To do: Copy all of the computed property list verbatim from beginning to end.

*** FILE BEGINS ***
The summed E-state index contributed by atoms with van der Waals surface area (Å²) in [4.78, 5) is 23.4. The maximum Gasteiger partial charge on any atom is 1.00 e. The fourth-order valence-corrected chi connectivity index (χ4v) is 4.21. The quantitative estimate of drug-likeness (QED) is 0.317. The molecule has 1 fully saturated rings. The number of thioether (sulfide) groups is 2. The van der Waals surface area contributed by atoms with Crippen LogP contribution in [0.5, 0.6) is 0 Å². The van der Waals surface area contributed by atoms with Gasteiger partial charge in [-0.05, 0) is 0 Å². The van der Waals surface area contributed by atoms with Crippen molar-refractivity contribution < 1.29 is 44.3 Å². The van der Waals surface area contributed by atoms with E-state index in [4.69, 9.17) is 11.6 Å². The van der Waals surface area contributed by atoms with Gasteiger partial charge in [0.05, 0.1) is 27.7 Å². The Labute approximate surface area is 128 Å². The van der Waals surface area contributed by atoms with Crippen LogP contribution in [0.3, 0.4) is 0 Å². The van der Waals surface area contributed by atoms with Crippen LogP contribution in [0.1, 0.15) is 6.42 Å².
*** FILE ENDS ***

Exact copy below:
The summed E-state index contributed by atoms with van der Waals surface area (Å²) in [4.78, 5) is 23.4. The maximum Gasteiger partial charge on any atom is 1.00 e. The fourth-order valence-corrected chi connectivity index (χ4v) is 4.21. The quantitative estimate of drug-likeness (QED) is 0.317. The molecule has 1 fully saturated rings. The number of thioether (sulfide) groups is 2. The van der Waals surface area contributed by atoms with Crippen LogP contribution in [0.5, 0.6) is 0 Å². The van der Waals surface area contributed by atoms with Gasteiger partial charge in [-0.05, 0) is 0 Å². The van der Waals surface area contributed by atoms with Crippen molar-refractivity contribution < 1.29 is 44.3 Å². The van der Waals surface area contributed by atoms with E-state index in [4.69, 9.17) is 11.6 Å². The van der Waals surface area contributed by atoms with Gasteiger partial charge in [0.05, 0.1) is 27.7 Å². The Labute approximate surface area is 128 Å². The van der Waals surface area contributed by atoms with Crippen LogP contribution in [0.3, 0.4) is 0 Å². The van der Waals surface area contributed by atoms with Crippen LogP contribution in [0.1, 0.15) is 6.42 Å².